By Joshua Castaño

Cities are sometimes built on our dreams, and in the United States, a shared dream of promise called millions here to build great cities we have inherited from their labor and hope. I’d like to imagine Alexander Hamilton, like so many other immigrants, standing as a young man with nightmares behind him and limitless dreams of promise and destiny before him as he arrived here to start a life that would end both grandly and tragically.

Courtesy of Library of Congress; LC-DIG-det-4a26166

Courtesy of Library of Congress; LC-DIG-det-4a26166

Hamilton continued to dream even after the Revolution. He stood out among the Founding Fathers by using his powerful intellect to deliver a passionate prophecy of the future of American political economy: a new nation of industry and manufacture, commerce and finance. Hamilton believed that America could be the land of both experiment and failure. In December 1791, he submitted to Congress The Report on the Subject of Manufactures, the last of his great state papers outlining his economic vision. Hamilton promoted a system of regulated trade that would develop and sustain domestic manufacturing and innovation, these being the necessities of the new, global economy of capital and labor. With his advice, and at the same time as his delivery of the Report to Congress, a group of his associates and like-minded entrepreneurs, acting as acolytes of his compelling vision, were granted a charter by Governor William Paterson to establish the Society for Useful Manufactures (S.U.M.). The goal of this tax-exempt organization was to administer and develop an experimental manufacturing incubator wherein new attempts at domestic industry could germinate. The Society chose the Great Falls of the Passaic because of the waterpower that the drop in elevation, or “head,” could provide to water-powered mills and machines. It was a spot that Hamilton knew well from a luncheon with George Washington and Marquis de Lafayette in 1778 during the Revolution.

Paterson was, as Ron Chernow has called it, a “City of the Future.” It was a brave, bold dream. Hamilton encouraged America to welcome both immigrants, like himself, and native-born citizens to become leaders through invention and innovation. In the 1880s, an Irish engineer and schoolteacher, John Holland, would produce the first workable designs for a modern submarine, the Fenian Ram, tested above Paterson’s waterfalls. After being accepted by the U.S. Navy, Holland’s efforts would sustain the founding of the Electric Boat Company, a manufacturer that still produces submarines today. As Paterson continued to be a proving ground for new industries in the early Republic, individuals such as Samuel Colt would begin to define the city’s legacy of industrial leaders. In 1836, Samuel Colt would persuade his uncle and S.U.M. Governor, Roswell Colt, to support his upstart gun manufacturing business and his ingenious American patent for a revolver. Colt’s Patent Arms Manufacturing Company, later located in Hartford, Connecticut after 1847, would become one of the most important arms manufacturers in America. Later in the 19th century and into the early 20th, Silk City, as Paterson had become known, developed a leading edge on the technologies that made the design and manufacture of silk products possible, in firms like Royle and Sons Machine Co. These are only the briefest examples of a small place that resembled a larger dream. The city’s future was Hamilton’s hope and America’s promise.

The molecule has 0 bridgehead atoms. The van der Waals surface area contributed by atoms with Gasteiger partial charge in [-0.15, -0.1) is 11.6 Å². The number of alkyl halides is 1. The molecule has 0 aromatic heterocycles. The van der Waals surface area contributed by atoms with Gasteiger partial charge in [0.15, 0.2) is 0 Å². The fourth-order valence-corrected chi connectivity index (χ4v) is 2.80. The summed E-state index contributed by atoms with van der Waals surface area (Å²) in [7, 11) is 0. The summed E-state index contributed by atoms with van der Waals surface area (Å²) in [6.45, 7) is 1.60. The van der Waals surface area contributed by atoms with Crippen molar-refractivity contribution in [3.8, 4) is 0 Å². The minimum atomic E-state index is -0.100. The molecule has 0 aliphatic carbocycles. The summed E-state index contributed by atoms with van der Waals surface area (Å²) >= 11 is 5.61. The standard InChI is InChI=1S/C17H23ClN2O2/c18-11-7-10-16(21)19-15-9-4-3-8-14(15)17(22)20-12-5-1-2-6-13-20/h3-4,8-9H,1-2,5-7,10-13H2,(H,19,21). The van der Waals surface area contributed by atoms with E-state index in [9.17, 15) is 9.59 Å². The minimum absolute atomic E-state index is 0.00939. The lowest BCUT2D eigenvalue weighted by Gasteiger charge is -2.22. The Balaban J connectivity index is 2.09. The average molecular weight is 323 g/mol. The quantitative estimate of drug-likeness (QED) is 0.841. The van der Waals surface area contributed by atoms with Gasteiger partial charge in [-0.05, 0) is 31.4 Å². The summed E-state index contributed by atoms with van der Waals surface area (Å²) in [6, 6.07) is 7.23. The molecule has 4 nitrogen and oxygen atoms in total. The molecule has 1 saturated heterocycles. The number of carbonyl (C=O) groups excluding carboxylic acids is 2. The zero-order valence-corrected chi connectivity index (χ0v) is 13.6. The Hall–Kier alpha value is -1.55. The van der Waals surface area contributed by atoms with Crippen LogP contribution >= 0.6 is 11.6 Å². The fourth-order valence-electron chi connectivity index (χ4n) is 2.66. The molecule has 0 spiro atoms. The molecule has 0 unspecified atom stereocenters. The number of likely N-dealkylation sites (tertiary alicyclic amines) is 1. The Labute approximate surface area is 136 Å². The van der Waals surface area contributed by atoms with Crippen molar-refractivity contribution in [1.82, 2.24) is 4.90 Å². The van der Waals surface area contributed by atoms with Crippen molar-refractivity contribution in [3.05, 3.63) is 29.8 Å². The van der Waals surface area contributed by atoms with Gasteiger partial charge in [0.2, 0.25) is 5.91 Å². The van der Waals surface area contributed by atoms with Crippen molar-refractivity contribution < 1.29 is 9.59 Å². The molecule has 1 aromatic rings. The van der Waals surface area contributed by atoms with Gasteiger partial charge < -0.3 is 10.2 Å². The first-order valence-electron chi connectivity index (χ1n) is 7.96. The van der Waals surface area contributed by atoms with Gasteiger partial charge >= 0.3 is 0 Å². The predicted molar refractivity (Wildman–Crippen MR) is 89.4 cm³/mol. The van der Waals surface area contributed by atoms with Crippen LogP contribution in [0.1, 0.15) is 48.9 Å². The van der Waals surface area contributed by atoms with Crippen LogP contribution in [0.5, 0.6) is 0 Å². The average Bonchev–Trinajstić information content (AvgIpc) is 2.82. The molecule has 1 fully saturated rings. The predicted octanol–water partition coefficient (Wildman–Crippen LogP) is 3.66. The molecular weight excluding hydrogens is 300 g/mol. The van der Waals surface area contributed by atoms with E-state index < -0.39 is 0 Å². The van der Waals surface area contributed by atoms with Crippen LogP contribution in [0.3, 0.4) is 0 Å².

Hamilton’s dream gave birth to the city that grew up around that ancient, powerful gash in the earth; a waterfall surrounded by smokestacks and steeples. Here in the future, the city’s language was polyglot, its religion plural, and its people from every corner of the earth. In New Jersey, Alexander Hamilton dreamed of America’s future and generations of old and new Americans built it – through strife, nightmares, dreams, and the hopeful morning light that pushes back against the dark.

Joshua Castaño is a preservationist, architectural historian, and a proud Paterson native. He now lives in Philadelphia where he is Program Manager at the national preservation nonprofit Partners for Sacred Places.

Additional Resources:

Alexander Hamilton Teaching Resource

Alexander Hamilton “It Happened Here: New Jersey” Video Entry